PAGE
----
The Nanaimo Buccaneers have enjoyed a successful first half of their debut season, thanks in large part to their goaltending. Nanaimo has two strong netminders, one of which is 20-year-old Cameron Large, who is happy to be playing his final year in the Vancouver Island Junior Hockey League (VIJHL) in his home town of Nanaimo.

Large started his VIJHL career with the Comox Valley Glacier Kings, where after a half season he was called up to play Junior A with the Prince George Spruce Kings. He returned to the VIJHL as a strong starting goaltender for the Gladier Kings, and this year he has played games for both the Powell River Kings and the Port Alberni Bulldogs. I recently had the chance to sit down with Large to discuss all things hockey.

Alli: Which classes are you enrolled in at VIU, and how do you balance both university and a busy hockey life?

Cameron: I am taking two classes right now; one is a first-year Marketing class. It is pretty crazy around midterm time with studying and homework but I find that practice during the day helps. I like to study, go to practice, then return to studying. I love that for an entire hour and a half nothing but hockey matters. I don’t have to think about studying or school, all that matters is hockey. It’s a great mind break.

A: Does Nanaimo have a different atmosphere than other teams you have played for?

C: Every team has a different culture whether it be hard-working, winning, physical, and, as bad as it sounds, some teams even have a losing culture. As a player you adapt to the culture that you are put into when you join a team.

A: What culture do you feel that the Buccaneers are developing this season?

C: We have definitely developed a hard-working culture. Just come watch one of our practices, coach doesn’t call them “champion practices” for nothing. Our hard work continues from practice and into our games. Our team is made up of mostly local guys and the community always shows up to support us. So we bring our best to the games.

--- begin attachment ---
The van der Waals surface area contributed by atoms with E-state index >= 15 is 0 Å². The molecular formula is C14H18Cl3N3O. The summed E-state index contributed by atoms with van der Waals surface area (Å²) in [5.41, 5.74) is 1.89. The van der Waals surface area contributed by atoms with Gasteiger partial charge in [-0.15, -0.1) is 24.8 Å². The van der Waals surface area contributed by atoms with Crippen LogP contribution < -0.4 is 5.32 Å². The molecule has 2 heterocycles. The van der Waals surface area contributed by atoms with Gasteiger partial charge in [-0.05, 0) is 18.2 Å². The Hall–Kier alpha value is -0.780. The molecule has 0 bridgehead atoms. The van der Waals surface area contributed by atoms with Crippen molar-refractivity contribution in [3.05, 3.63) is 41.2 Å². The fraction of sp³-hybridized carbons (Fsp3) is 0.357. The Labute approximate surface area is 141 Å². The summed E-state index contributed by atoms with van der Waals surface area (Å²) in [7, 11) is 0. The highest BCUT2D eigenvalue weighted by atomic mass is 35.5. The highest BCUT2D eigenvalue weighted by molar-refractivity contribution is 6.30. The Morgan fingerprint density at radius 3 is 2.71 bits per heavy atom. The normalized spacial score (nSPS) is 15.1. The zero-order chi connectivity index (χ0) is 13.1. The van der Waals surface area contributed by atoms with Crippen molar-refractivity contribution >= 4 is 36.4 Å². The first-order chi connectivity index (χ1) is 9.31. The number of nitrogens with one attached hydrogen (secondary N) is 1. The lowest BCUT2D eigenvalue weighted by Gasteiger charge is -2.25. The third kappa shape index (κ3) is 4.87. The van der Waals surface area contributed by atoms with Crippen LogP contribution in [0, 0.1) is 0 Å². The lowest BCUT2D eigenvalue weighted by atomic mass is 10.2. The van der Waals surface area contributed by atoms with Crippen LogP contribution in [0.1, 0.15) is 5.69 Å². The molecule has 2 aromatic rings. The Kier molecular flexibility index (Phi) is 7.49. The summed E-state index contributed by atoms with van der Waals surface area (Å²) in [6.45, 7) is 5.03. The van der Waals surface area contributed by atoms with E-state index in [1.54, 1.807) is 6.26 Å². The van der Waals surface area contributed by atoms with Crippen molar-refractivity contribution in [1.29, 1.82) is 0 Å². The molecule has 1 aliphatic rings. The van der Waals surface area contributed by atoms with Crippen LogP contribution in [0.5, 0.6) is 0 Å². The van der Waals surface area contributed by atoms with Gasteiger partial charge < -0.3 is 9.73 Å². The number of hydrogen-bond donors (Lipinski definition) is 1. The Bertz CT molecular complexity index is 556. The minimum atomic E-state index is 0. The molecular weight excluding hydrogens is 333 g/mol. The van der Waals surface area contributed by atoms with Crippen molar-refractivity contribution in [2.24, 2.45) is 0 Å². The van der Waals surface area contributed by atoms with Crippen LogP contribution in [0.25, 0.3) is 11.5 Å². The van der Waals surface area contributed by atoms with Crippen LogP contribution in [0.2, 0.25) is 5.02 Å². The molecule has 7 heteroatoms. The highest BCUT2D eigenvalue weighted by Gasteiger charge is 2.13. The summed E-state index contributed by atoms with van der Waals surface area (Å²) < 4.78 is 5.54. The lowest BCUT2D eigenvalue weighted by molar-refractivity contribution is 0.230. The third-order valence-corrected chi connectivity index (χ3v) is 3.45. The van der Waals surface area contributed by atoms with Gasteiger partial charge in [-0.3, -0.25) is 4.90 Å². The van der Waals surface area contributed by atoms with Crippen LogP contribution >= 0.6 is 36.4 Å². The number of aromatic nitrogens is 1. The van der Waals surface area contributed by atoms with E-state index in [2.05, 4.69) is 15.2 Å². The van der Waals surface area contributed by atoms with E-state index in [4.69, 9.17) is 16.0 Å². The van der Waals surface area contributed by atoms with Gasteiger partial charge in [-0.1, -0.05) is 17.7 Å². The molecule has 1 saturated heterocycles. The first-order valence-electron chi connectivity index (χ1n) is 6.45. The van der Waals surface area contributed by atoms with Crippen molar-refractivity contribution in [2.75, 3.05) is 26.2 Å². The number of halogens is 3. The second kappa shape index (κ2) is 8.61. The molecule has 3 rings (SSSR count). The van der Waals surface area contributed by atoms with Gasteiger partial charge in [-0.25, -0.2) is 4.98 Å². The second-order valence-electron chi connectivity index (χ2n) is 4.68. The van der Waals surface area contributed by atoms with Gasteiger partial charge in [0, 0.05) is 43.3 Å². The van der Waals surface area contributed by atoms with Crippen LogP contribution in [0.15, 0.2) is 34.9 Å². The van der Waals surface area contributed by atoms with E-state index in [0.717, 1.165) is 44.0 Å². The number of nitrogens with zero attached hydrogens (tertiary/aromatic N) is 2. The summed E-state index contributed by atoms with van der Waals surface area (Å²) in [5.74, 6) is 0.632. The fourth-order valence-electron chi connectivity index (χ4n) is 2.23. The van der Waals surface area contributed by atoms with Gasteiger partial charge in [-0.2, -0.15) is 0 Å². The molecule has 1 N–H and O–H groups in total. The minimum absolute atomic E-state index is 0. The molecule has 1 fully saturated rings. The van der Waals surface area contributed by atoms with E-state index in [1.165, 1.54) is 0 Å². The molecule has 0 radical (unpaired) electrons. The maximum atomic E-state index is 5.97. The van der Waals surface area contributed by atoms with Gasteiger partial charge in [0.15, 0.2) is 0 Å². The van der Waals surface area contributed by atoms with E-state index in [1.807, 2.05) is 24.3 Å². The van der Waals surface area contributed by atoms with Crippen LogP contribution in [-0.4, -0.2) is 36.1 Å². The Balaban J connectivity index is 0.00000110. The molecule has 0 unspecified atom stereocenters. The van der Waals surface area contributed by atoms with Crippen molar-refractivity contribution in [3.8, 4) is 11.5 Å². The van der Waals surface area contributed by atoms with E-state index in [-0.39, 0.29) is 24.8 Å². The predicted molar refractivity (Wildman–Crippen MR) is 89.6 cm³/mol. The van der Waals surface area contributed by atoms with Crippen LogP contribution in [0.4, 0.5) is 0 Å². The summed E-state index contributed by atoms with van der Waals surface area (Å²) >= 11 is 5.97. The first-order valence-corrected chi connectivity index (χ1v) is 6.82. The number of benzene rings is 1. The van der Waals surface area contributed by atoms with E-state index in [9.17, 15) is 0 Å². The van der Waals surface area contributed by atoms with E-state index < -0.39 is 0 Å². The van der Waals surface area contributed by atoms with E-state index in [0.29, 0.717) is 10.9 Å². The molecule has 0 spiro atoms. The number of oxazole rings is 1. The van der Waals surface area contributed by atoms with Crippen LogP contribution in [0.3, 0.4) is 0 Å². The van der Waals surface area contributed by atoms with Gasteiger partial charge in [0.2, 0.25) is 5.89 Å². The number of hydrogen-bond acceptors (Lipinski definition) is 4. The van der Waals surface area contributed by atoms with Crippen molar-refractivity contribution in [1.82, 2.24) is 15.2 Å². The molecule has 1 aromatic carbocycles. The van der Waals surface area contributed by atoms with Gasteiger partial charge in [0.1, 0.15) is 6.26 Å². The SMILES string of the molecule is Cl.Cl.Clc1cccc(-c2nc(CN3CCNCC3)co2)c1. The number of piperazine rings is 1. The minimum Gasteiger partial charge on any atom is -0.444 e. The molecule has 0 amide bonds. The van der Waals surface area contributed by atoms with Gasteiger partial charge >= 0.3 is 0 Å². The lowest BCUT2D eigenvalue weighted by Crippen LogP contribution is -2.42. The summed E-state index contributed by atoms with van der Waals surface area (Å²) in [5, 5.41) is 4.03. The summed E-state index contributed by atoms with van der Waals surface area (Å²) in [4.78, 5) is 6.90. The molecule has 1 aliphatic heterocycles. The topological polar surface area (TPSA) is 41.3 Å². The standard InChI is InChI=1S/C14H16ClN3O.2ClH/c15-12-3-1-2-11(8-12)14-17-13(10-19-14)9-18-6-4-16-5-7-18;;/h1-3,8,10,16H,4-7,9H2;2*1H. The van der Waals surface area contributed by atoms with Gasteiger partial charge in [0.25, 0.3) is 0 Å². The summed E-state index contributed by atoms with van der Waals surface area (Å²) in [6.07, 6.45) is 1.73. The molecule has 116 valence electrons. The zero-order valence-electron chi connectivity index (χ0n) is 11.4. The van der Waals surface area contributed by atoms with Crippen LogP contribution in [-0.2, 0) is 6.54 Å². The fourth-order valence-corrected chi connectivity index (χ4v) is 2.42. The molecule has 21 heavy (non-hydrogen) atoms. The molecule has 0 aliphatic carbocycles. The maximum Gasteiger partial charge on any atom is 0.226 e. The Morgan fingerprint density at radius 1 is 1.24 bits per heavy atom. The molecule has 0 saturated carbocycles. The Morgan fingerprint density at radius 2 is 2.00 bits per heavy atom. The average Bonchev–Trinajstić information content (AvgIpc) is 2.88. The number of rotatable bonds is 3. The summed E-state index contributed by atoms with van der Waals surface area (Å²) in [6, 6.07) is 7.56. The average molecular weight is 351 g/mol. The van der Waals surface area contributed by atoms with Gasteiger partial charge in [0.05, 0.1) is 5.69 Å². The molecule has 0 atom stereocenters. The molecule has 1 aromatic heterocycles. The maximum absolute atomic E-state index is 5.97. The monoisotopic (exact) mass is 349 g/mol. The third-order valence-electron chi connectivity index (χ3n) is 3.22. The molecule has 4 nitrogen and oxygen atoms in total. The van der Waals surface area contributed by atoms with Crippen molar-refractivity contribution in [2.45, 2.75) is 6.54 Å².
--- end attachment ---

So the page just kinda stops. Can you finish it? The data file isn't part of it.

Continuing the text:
A: Who has had the biggest impact on your hockey career?

C: My dad for sure. He is still to this day coaching me. Before every game he is telling me what I need to do, and all the things he has been telling me to do for the past 18 years. I have also had some really great coaches who have impacted me a lot. Ian Fraser was a big influence on me in my minor hockey days. Brad Knight coached me in spring hockey a few years ago. He is great—he incorporates real life into everything he teaches us. He emphasizes that there is more to life than just hockey.

A: Do you have any advice for younger hockey players?

C: My favourite quote is from Wayne Gretzky: “You miss 100 percent of the shots you do not take.” I feel this not only applies to hockey but to everything in life. You have to be aware of all the opportunities presented to you in life and always shoot for your goals.

A: Do you have any pre-game rituals or superstitions?

C: I listen to the same songs on the way to the rink, eat at the same time (three hours before), have a coffee before every game and practice, and never say the word “shutout” [as to not jinx it]. Nothing too crazy.

A: What is your next hockey-related goal?

C: This is my last year in the league, being a 20-year-old, so my focus is to bring our team to some kind of a championship. It would be pretty cool to win a championship with the Buccaneers in their first season and in front of my home crowd.

A: What are your thoughts on the NHL lockout?

C: They need to figure things out; I don’t know what to watch on TV anymore. On the positive side, with no NHL there aren’t any players moving up to the [NHL] so the guys in the Western Hockey League are staying put, and in turn guys in Jr. A and Jr. B are staying with their teams as well. Having players stay with their teams allows them to keep talent around and barns are being filled everywhere with fans who want to watch some hockey.

A: Is there anything you would like to add that you want hockey fans to know?

C: Don’t give up on your dreams. Keep on going until the bitter end.